There’s a saying, ‘the man at the top of the hill didn’t fall there.’
To some that’ll sound like a bit of a weird saying, but to me it’s had quite an impact.
To me it refers to the hard work and dedication it takes to reach the top and that most people don’t just land in fantastic situations by luck alone.
Over the last few years I’ve reflected on that saying quite a lot. It’s been a saying, maybe even a motto, that’s kept both me and Jonelle going. Especially over those long cold winter days here in the UK, when many of our family and friends were back in New Zealand enjoying their summers.
But if we hadn’t come to the UK, then quite possibly none of this would have been possible.
At the time shifting to the UK was a big decision. I was enjoying life in Canterbury. I was surrounded by my mates and family. I was having fun breaking and schooling youngsters. And it wasn’t until my late 20s that I made the decision to up the ante and give riding and competing a proper crack.
As it turns out making the decision was probably the easy part; transferring that decision into reality was a real slog. We struggled; we probably didn’t realise quite how much of a struggle it would be. And perhaps if we were to do it all again, we might warn ourselves of some of the difficulties that lay ahead.
Having the right team behind you is critical in this sport and by that, I mean as much the people who own the horse as the staff you need to employ. They’re the ones who have ultimate faith in you, your abilities and they’re the ones that pay the bills each month.
It took years to build the amazing team we have today. A team that has ultimate trust in us and the way in which we do things. Without them you, like we did, often resort to riding and owning horses that ultimately aren’t the types of horses that will help you win a 5* event or an Olympic medal, just so you can pay the bills.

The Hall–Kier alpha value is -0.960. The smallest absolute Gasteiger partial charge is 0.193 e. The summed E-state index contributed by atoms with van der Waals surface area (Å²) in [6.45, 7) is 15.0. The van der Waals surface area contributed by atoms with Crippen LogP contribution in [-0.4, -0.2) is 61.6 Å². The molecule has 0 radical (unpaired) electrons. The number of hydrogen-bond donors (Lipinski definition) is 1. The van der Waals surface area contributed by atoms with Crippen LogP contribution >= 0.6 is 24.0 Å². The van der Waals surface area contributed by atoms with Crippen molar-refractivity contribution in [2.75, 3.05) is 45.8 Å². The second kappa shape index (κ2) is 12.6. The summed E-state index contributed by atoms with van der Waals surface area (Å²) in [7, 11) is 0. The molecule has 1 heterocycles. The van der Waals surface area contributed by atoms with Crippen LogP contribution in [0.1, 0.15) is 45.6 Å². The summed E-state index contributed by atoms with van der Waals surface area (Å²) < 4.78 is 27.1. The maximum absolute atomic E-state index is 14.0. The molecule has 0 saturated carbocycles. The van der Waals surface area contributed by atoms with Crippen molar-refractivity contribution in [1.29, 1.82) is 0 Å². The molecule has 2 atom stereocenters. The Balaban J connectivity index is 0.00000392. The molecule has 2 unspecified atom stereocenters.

Owning and running many of the horses we did when we first arrived absolutely stripped us.
We were broke. Living fuel tank to fuel tank and feeding ourselves last, it really was quite like that at the time. I remember one time we’d just gotten some money in to get to an event the next day. After paying for entries and fuel for the truck, we went to ASDA, a local supermarket here in the UK with the remaining 20 quid and brought what we could. Everything after that 20 quid we had to leave on the countertop. It really was that tight.
But as tough as that was, I look back on those times as a really good learning experience for us. To come from that really got us thinking about the reasons why we were here.
It kept building the fight in ourselves and created a sense of determination to achieve the things we set out to do. And we soon realised that we didn’t just want to be training and selling horses for other people to benefit from, we wanted to win ourselves at the top level. So, in a way, I’m grateful for those tough times that helped keep that vision clear.
It took us a while to get ourselves in a position to mount a proper fight for the top. It was about five years into our time here in the UK, we made a couple of adjustments and made it clear to all of our supporters and owners of our intentions. ‘If you’re with us we want you in for the long haul and with good horses and the view to winning at the top.’
I was a little hesitant at first and possibly even worried that signalling our intentions might scare a few people off, but to my pleasant surprise people just wanted to get behind us. I don’t think anyone walked away at that point and on we went with fine tuning our job.
The rewards of those tough times and tough decisions are now bearing fruit and I’m really looking forward to the things we can achieve in the coming years.
Images: Jane Thompson